Why is education reporting so biased? Part of it is monetary. Huge corporations make hundreds of millions of dollars off of the failing schools narrative. They sell new standardized tests, new test prep materials, new Common Core books, trainings for teachers, materials, etc. If they cant demonstrate that our schools are failing, their market shrinks. And who do you think owns the shrinking media conglomerates? Thats right, many of these same corporations.

But even when journalists want to be fair, its difficult for them to get the inside story of how our public schools work. They are rarely permitted inside our schools to see the day-to-day classroom experience. Legal issues about which students may be photographed, filmed or interviewed, the difficulty of getting parental permissions and the possibility of embarrassment to principals and administrators often keeps the doors closed. In many districts, teachers arent even allowed to speak on the record to the media or doing so can make them a political target. So reporters are often in the position of being unable to directly experience the very thing theyre reporting on. Imagine if sportswriters never got to see athletes play or political reporters never attended a campaign rally. Of course there would be a disconnect!

So were left with a public education system that should be the envy of the world being portrayed as a loser.

#### THE BOTTOM LINE

As ever, far-right politicians on both sides of the aisle, whether they be Democratic Neoliberals or Republican Tea Partiers, are using falsehoods about our public schools to sell an alternative. They say our public schools are beyond saving and that we need to privatize. They call it school choice but its really just an attempt to destroy the system that has so much going for it.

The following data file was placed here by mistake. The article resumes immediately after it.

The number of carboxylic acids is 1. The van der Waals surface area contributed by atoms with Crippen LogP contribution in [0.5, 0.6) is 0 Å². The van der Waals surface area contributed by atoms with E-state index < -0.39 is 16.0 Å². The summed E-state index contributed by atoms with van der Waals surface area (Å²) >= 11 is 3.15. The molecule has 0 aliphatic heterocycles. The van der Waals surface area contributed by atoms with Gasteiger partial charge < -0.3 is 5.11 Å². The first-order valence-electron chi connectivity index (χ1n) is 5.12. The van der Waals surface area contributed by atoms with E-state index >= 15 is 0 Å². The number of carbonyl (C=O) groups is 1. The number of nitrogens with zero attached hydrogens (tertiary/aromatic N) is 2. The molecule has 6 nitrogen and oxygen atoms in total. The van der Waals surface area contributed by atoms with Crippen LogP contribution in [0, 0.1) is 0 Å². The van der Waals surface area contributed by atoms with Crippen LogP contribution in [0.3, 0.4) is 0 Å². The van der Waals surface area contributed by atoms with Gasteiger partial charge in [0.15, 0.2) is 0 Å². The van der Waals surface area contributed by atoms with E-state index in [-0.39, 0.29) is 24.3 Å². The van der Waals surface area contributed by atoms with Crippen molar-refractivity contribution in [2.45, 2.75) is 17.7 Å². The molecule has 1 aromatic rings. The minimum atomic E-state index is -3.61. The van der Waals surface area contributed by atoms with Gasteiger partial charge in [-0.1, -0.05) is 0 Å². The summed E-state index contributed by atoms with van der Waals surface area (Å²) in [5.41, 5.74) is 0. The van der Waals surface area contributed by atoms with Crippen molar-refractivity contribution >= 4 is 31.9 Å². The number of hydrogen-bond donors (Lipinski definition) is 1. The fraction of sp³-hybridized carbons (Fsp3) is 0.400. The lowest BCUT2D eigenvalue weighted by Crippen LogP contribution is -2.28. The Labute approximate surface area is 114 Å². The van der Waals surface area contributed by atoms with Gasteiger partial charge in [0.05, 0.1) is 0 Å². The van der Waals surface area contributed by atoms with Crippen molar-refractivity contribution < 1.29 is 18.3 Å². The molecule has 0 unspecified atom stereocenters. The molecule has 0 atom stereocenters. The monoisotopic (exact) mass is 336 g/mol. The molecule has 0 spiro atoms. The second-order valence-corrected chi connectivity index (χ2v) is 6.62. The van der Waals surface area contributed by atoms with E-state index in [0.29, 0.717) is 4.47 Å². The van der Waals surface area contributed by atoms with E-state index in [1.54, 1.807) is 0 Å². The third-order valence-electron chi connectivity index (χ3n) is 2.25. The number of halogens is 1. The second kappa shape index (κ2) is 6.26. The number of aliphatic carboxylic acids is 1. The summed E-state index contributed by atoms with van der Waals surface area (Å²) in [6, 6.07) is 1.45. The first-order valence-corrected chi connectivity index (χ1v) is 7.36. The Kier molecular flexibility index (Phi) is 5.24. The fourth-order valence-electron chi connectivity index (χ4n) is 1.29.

We should strengthen public education not undermine it. We should roll up our sleeves and fix the real problems we have, not invent fake ones.

People act as if alternative facts were invented by the Trump administration. Our policymakers have been using them for decades in a libelous and dishonest campaign against our public schools.

They are some of the best in the world if only people knew it.

***

This article originally appeared on my Website, Gadfly on the Wall Blog.

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## Can you solve it? Are you a puzzle Olympian?

Get those neurons out the blocks

Hello guzzlers,

Today, two puzzles inspired by the Olympics:

1) The 100m final

Early this morning Usain Bolt won gold in the 100m.

Lets assume that Bolt won the race by 10m from the second placed runner, Justin Gatlin. And now lets run the final again, but this time Bolt will start 10m behind the start line. If both Bolt and Gatlin run at the same constant speed in the second race as they did in the first, who wins?

2) The mystery games

(For the purposes of this puzzle, any resemblance to real persons, living or dead, and Olympic sports, actual or obsolete, is purely coincidental.)